Lyman said the boat will be competitive in offshore racing, but also perfect for weekend cruises and daysails.
Two things stand out for me as I look down onto the deck plan. First, Dibley has ditched the trendy fine-bowed wedge and added a little bulge abaft the bow. This will keep the boat dryer, keep the bow from burying, and it provides welcome volume inside, around the forward berth. And way aft, he’s eliminated having just a swaged taut wire between the helmsperson and the deep blue sea. A nifty swimming platform can be hinged down and then raised for sailing, so that admirers can read the name on a real transom, and so that the crew can be, and feel, safer.
I left the Lyman-Morse boatyard bursting with excitement. Isn’t it time that sailing, at one time a simple pleasure, returned to its roots? Boats do not need to be complex, heavy, expensive showpieces. They can perform better, and be more user-friendly and affordable, when pared down to basics. The LM46 is both a trendsetter and a throwback to more sensible times. It remains to be seen if it can be built and sold at less than half the price of similar vessels. Lyman’s goal is a price tag under $950,000. He’s not sure when the first one will be built—right now he’s looking for the first couple of people to step up and place an order.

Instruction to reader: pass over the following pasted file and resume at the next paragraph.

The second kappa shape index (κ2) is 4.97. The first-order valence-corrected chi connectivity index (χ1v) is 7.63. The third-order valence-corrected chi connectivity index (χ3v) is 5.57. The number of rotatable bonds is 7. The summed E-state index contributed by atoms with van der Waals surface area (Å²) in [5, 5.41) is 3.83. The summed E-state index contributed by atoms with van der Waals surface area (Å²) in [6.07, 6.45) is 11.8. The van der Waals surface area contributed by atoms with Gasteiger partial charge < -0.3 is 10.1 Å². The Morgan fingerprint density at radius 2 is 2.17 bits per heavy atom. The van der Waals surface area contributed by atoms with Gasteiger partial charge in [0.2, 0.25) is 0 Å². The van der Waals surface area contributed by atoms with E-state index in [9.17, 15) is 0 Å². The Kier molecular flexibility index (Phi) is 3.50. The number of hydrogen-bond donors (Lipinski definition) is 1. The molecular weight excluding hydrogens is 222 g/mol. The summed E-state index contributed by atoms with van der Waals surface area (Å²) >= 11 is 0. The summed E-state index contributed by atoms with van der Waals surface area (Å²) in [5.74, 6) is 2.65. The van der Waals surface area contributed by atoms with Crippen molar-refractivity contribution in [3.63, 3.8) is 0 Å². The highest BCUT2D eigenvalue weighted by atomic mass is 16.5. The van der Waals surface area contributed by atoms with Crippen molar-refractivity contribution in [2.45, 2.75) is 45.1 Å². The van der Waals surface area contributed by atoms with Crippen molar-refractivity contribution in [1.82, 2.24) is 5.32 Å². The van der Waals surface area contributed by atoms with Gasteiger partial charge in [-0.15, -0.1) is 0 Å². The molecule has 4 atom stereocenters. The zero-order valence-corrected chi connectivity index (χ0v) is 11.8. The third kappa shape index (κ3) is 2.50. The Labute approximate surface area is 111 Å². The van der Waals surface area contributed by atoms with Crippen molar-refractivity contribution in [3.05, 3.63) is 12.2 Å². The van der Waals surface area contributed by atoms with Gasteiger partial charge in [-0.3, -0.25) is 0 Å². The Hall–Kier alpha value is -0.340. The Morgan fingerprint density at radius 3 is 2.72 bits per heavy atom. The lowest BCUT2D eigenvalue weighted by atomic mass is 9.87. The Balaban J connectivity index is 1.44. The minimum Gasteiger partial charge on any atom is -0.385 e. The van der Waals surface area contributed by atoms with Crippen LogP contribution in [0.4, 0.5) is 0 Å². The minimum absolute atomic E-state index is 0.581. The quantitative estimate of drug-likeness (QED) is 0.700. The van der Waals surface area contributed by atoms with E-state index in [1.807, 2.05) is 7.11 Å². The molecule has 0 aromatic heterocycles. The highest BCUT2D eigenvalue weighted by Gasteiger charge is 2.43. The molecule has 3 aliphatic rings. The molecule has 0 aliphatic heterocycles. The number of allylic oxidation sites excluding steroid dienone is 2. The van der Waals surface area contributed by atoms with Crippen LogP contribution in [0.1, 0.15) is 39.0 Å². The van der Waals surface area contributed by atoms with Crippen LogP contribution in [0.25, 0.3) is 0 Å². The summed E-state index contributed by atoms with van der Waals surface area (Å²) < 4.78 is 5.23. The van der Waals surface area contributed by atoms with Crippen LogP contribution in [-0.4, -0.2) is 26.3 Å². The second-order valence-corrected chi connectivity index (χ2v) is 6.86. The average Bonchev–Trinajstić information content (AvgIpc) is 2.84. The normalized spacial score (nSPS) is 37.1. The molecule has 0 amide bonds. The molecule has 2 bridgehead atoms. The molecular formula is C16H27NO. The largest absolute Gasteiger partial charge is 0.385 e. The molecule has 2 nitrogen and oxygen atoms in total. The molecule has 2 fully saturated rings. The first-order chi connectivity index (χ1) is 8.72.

Ninety percent of the success of a boat is a combination of the wisdom of its concepts and the excellence of its design. I don’t believe I’ve seen a better conceived, more revolutionary, or more stylishly configured sailboat design in the last 20 years. It is a combination of efficiency, simplicity, forward-thinking, and advanced industrial design.
Contributing Author Art Paine is a boat designer, fine artist, freelance writer, aesthete, and photographer who lives in Bernard, Maine.
Displ (half load): 22,860 lbs.
Sail area (working): 1,182 sq. ft.
Kevin Dibley, Dibley Marine Design
Auckland New Zealand
Cabot Lyman, Lyman-Morse Boatbuilding